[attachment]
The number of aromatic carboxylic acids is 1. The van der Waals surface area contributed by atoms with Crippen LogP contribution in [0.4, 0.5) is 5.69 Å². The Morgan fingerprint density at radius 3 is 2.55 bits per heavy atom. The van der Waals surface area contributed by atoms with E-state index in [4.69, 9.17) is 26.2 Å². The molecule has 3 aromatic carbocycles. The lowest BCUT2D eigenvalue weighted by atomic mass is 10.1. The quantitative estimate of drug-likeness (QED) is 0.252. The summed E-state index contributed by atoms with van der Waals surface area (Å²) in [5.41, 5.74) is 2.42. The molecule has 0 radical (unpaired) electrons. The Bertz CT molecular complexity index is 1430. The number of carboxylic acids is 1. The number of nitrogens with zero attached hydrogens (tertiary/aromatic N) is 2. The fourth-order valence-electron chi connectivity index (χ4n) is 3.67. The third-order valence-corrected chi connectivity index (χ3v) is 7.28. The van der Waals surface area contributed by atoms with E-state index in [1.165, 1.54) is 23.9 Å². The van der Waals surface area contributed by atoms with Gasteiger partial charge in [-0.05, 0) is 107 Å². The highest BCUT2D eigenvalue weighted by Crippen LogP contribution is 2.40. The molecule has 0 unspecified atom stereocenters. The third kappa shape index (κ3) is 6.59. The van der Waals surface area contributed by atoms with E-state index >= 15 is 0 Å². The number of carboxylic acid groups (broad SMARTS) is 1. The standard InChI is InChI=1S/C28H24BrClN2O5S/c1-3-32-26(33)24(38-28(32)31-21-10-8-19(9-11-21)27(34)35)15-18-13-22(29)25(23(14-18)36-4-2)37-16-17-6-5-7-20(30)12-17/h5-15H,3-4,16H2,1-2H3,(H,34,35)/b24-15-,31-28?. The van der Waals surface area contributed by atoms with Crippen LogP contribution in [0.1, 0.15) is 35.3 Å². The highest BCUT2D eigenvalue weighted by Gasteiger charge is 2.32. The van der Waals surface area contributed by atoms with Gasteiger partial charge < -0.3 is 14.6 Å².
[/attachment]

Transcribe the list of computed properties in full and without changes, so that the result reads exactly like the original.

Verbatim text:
The number of aromatic carboxylic acids is 1. The van der Waals surface area contributed by atoms with Crippen LogP contribution in [0.4, 0.5) is 5.69 Å². The Morgan fingerprint density at radius 3 is 2.55 bits per heavy atom. The van der Waals surface area contributed by atoms with E-state index in [4.69, 9.17) is 26.2 Å². The molecule has 3 aromatic carbocycles. The lowest BCUT2D eigenvalue weighted by atomic mass is 10.1. The quantitative estimate of drug-likeness (QED) is 0.252. The summed E-state index contributed by atoms with van der Waals surface area (Å²) in [5.41, 5.74) is 2.42. The molecule has 0 radical (unpaired) electrons. The Bertz CT molecular complexity index is 1430. The number of carboxylic acids is 1. The number of nitrogens with zero attached hydrogens (tertiary/aromatic N) is 2. The fourth-order valence-electron chi connectivity index (χ4n) is 3.67. The third-order valence-corrected chi connectivity index (χ3v) is 7.28. The van der Waals surface area contributed by atoms with E-state index in [1.165, 1.54) is 23.9 Å². The van der Waals surface area contributed by atoms with Gasteiger partial charge in [-0.05, 0) is 107 Å². The highest BCUT2D eigenvalue weighted by Crippen LogP contribution is 2.40. The molecule has 0 unspecified atom stereocenters. The third kappa shape index (κ3) is 6.59. The van der Waals surface area contributed by atoms with E-state index >= 15 is 0 Å². The number of carboxylic acid groups (broad SMARTS) is 1. The standard InChI is InChI=1S/C28H24BrClN2O5S/c1-3-32-26(33)24(38-28(32)31-21-10-8-19(9-11-21)27(34)35)15-18-13-22(29)25(23(14-18)36-4-2)37-16-17-6-5-7-20(30)12-17/h5-15H,3-4,16H2,1-2H3,(H,34,35)/b24-15-,31-28?. The van der Waals surface area contributed by atoms with Crippen LogP contribution in [0.1, 0.15) is 35.3 Å². The highest BCUT2D eigenvalue weighted by Gasteiger charge is 2.32. The van der Waals surface area contributed by atoms with Gasteiger partial charge < -0.3 is 14.6 Å².